Cardiovascular risk can be significantly impacted by the presence of diabetes.
Yehuda Handelsman, MD, FACP, FNLA, FASPC, MACE:We’ve got the individuals that Jennifer called low risk.

Eugene E. Wright Jr, MD: Relatively.

Yehuda Handelsman, MD, FACP, FNLA, FASPC, MACE: That’s my point. What’s low risk? A person who has type 2 diabetes but 0 to 1 other risk factors? I don’t know those patients. My patients have at least 2 or 3, if not 4 other risk factors. My way to deal with it is to differentiate. I’ll do a cardiovascular ultrasound. I’ll do a calcium scoring. Sometimes, with claudication, I’ll look at that because peripheral vascular disease—an area we don’t put a lot of attention on—is as much a high risk for the next death as established cardiovascular disease. We have to look at our patients. If by age 36 they have type 1 [diabetes],they, they may already have atherosclerosis in their vascular sclerosis. How do you differentiate lower risk from the higher risk?

Jennifer B. Green, MD: In my endocrinology clinic, I rarely see anyone I’d consider low risk. If you look hard enough, you’re going to find some kind of an abnormality, at least in patients in the endocrinology clinic. That will cause you to consider that person to be at an even higher risk than might be associated with type 2 diabetes. That category of risk is probably shrinking all the time. For example, even clinically evident cardiovascular disease, like a peripheral vascular disease, is often present in our patients. But because we don’t check their pulses or do an ABI [ankle brachial index test], we aren’t aware of it. It takes a bit of extra time to do these assessments. Perhaps team-based approach, in which a nurse or someone who’s trained to do an ABI has done that alongside your clinic visit, might help integrate and touch on all these aspects of risk identification and reduction that we need to incorporate into the care of individuals with diabetes.

Eugene E. Wright Jr, MD: In primary care, we have certain tools that are questionnaires that patients can go through, and they can fill out and identify individuals. They look at family history, smoking history, hypertension, obesity, the medication you’re on for hypertension, etc. You can get a pretty good idea, but very few individuals don’t hit the threshold for increased risk. Therefore, it doesn’t make the diagnosis, but it gets you to do further testing.

Yehuda Handelsman, MD, FACP, FNLA, FASPC, MACE: You’re much more percussive and you know the data, and you have the knowledge that a lot of your colleagues in primary care don’t know everything and don’t always know the guidelines that they should follow. Is that where the IT [information technology], which you talked about, comes in? Suppose we live in Utopia. Six to 8 years ago, I was in Colombia lecturing. For them, Lantus insulin was $10 a month, and that’s all there was. Suppose we get a long-acting GLP1 receptor agonist with proven efficacy for $22 a month and an SGTL2 inhibitor for $5 a month. We have it. We have the drugs. We have the availability. Would it be executed by your primary care colleagues?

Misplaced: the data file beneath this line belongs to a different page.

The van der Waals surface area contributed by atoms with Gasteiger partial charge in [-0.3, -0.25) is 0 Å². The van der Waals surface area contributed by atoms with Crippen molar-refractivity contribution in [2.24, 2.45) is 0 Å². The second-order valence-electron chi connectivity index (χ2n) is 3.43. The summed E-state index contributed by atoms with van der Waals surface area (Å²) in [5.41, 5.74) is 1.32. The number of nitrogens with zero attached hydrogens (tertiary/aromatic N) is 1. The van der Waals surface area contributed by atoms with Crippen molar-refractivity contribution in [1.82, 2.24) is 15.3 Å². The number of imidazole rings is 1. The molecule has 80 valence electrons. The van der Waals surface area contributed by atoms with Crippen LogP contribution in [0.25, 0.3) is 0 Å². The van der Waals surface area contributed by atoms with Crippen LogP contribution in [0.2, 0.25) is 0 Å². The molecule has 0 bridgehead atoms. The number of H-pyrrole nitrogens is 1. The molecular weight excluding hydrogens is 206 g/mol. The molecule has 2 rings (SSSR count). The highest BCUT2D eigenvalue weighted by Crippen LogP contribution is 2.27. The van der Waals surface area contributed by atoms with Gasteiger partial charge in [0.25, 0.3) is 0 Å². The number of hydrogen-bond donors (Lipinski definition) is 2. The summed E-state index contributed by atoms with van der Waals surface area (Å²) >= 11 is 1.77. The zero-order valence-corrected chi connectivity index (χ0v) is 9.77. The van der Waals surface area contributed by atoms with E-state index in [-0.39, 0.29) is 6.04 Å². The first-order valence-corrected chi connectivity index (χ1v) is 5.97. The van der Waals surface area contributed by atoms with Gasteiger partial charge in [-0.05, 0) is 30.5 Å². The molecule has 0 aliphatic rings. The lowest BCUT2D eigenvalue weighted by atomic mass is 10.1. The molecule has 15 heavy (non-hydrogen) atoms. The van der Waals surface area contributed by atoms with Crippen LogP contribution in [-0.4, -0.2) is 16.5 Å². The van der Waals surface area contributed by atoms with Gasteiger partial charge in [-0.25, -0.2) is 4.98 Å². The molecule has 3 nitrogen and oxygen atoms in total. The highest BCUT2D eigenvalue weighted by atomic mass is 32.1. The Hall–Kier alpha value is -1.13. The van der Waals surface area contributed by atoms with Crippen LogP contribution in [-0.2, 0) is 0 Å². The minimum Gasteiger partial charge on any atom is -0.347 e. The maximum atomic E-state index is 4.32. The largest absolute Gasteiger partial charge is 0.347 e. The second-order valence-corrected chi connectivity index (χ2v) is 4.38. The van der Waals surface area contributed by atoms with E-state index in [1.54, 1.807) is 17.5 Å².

Eugene E. Wright Jr, MD: Not many. Some would—maybe those who know the evidence. But there’s another way to change behavior. IT as you mentioned, Jaime, is a great tool. If we could use that to risk-stratify patients who are at risk, we send an appropriate flag and say, “Here’s a patient who should be on these therapies—this therapy should be considered.” If you don’t want to use them, fine. Just tell me why you don’t want to use them. That starts to change behavior very quickly, and then individuals will become aware of why we do things like that. We’ve used that for vaccination rates. We do that to get individual rates up. We do that with chronic diseases like diabetes, hypertension, and hyperlipidemia.

Yehuda Handelsman, MD, FACP, FNLA, FASPC, MACE: We did not use metformin in primary care for a bunch of years. They primarily used insulin and sulfonylureas, until it all of a sudden became the darling of every prescriber. Maybe SGLT2 inhibitors will go that way. But the data do exist. The earlier we start, the more points we’ll hit early on and the better the outcomes will be. Look at the kidney. The kidney was a lost organ for a while. I’ve admitted many times that I don’t like it—not in medical school or residency either. There are 2 areas: the kidney and GI [gastrointestinal]. For the past 15 years, all I do is [work with] kidney and GI. That’s what we are. But I recognize that the kidney is a bit of a condition. About 10 or 12 years ago, 1 of the drug companies had an analog vitamin D1, and then it became all [companies]. They started to see if we could get it into the population. They looked into who needed that. This was around the time the nephrologist decided to go with CKD [chronic kidney disease] 1, 2, 3, 4, and 5. It was a whole spectrum. Something caught my eye. This was 10 to 12 years ago. The numbers have changed. For CKD3, there were 6.5 million individuals. For CKD4, they were 400,000. [These 2 were] 90% of the patients. That’s when I recognized how bad CKD is. We started to look at that. In our lipid guidelines, we introduced CKD as a major cardiovascular risk factor. We have to look at that. If we stop it early, we don’t let it get to CKD4. This is my point. We shouldn’t let it go. The earlier we can start, the more chance we have to go forward with that.
Transcript edited for clarity.
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